Image contains list of suggested strategies that can be used to connect prior knowledge to new understanding. These include mind-mapping, elaborative interrogation, sort, delete, identify gaps, and KWL
Connect activity

Other potential activities to support students in connecting prior knowledge and beginning to draw out their understanding include elaborative interrogation, sorting (allowing students to show their understanding by grouping or prioritising information), deleteing (ie identifying irrelevant information), or the KWL strategy (NB: I link to the Wikipedia page because it also details the different adaptions that others have made to the original strategy).

Activity 3


This final activity asks participants to start blending their new knowledge and the conversations that drew on the group’s prior knowledge and original ideas. This activity is meant to highlight that it is the analysis and original thought, synthesised with new ideas and understanding, that is key for learning. 

Create: contribute to the community
quick fire conclusion
elegant solution
a step forward
a bridge over the gap
Create: contribute to the community

What we did:

The final activity in this workshop asks participants to create a short (2-5 sentence, depending on time) summary of the new information, prior knowledge and original connections they have made to the object. The summary is not to be shared or disseminated with the rest of the group, instead the purpose is to allow the participants to check their understanding, clarify their connections and create an original interpretation, idea or perspective on the object they have been learning about. Although the activity only asks for a small summary, the emphasis is on creating something that adds to the body of knowledge on a topic with the participant’s prior knowledge, discussions and new understanding.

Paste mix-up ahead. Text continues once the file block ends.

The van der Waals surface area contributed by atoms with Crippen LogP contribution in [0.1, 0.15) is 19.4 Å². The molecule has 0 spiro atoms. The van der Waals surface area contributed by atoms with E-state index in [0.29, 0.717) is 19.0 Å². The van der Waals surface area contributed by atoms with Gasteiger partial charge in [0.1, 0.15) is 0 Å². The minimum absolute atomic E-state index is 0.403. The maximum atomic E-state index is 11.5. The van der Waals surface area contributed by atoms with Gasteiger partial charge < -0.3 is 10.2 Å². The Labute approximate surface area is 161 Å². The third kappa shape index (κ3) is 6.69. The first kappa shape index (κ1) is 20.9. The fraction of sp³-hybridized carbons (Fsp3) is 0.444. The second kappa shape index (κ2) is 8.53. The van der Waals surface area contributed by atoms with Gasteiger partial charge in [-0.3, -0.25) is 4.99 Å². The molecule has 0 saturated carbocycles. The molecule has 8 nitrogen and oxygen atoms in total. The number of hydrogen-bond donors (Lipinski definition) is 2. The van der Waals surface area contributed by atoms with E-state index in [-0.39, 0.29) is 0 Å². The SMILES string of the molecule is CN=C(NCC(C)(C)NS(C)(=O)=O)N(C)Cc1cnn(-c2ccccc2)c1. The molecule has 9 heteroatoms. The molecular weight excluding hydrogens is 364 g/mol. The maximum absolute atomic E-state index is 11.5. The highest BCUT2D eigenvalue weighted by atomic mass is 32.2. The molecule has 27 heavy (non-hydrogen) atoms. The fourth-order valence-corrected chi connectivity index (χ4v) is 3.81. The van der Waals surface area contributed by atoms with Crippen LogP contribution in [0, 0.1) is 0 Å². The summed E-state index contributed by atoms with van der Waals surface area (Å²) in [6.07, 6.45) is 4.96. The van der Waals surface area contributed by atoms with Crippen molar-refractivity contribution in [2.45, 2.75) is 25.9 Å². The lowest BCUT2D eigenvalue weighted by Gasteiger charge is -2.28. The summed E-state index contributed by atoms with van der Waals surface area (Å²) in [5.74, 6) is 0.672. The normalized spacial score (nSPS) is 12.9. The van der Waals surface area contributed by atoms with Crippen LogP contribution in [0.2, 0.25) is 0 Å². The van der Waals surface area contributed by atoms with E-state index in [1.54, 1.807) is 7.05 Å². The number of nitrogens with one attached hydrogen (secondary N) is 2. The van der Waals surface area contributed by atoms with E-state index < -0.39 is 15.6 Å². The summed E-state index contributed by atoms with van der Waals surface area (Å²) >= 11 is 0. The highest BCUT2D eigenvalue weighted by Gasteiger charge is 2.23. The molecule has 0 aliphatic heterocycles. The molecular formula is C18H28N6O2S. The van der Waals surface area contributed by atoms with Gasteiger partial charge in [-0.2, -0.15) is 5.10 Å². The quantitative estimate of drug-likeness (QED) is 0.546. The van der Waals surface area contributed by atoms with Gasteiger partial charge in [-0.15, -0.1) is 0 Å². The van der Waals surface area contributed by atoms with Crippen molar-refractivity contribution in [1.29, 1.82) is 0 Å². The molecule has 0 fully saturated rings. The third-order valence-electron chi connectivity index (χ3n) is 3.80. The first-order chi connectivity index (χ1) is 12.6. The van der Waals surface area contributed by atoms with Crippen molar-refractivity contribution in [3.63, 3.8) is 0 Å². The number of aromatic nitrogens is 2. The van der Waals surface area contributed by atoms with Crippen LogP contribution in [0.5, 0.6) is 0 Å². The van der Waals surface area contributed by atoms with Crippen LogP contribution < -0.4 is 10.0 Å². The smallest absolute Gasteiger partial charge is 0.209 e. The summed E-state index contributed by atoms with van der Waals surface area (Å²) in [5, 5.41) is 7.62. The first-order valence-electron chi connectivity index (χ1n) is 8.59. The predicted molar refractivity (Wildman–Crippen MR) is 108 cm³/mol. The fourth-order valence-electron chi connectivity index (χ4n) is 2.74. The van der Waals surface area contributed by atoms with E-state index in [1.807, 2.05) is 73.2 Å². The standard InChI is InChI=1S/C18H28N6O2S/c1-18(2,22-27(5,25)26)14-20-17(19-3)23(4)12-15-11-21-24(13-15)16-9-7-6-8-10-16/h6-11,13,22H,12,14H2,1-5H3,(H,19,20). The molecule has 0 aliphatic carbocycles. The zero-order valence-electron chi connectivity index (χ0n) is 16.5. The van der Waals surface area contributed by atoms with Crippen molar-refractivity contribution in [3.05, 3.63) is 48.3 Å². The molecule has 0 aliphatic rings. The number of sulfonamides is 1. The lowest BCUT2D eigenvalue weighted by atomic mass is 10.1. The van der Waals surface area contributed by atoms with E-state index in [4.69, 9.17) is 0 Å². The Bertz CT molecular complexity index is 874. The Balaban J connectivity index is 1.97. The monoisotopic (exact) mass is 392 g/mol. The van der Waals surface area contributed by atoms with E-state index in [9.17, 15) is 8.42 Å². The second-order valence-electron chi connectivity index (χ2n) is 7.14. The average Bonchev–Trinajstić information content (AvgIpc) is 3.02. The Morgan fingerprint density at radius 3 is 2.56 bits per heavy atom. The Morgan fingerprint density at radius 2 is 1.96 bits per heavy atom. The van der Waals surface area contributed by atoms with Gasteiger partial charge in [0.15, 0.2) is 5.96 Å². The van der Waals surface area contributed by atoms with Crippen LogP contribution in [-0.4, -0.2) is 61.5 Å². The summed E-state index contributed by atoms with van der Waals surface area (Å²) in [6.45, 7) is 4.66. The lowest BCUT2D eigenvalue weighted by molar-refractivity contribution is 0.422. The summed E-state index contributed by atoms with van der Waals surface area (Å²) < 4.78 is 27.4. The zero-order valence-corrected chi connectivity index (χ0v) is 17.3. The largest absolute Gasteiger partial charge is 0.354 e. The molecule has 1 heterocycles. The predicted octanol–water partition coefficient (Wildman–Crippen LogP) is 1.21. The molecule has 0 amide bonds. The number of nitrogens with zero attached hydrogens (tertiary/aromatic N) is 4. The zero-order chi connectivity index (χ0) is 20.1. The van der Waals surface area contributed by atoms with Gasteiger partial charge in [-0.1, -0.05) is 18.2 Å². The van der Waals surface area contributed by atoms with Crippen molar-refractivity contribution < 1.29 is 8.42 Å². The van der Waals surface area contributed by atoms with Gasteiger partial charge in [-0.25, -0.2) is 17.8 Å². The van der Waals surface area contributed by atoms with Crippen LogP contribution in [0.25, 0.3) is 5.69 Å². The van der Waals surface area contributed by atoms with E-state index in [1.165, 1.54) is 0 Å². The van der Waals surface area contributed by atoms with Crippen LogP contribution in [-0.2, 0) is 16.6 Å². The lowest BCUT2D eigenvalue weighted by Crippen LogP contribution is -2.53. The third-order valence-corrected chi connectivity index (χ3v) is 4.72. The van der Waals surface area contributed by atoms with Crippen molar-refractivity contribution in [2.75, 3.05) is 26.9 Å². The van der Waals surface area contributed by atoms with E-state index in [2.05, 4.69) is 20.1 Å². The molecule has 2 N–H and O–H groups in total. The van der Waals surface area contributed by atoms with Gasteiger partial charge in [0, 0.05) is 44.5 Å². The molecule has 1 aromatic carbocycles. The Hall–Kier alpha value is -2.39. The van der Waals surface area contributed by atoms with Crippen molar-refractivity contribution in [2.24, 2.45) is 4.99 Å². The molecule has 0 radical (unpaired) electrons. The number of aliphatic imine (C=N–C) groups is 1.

Never quite finished:

This session never feels complete. Because it’s underlying objective is to prime participants with a model for thinking about critical analysis (and possibly, a model for building a session, module or course), there is no final “aha!” moment. For students, I would hope that this model, and the activities and strategies that go along with it, would support their learning and drive them to consider their own prior knowledge and original thoughts as essential parts of learning. For those developing curriculum, I would hope that these activities would help them think more specifically about exactly what they want students to do. Do they want them to learn something new? Think about the context? Begin to formulate an original idea? When curriculum supports the entirety of the process, I think that it is far easier for students to become independent learners and for academics to communicate their knowledge and understanding.

Critical Analysis, a model (text from image)

This post details the text from the image on the Critical Analysis model.

Critical analysis model

The image contains text pertaining to the critical analysis model. It states “a framework for your thoughts”. The model is divided into three concepts.

  1. Learn: select key facts, opinions and concepts
  2. Connect: contextualise with prior knowledge
  3. Create: come up with an original idea of opinion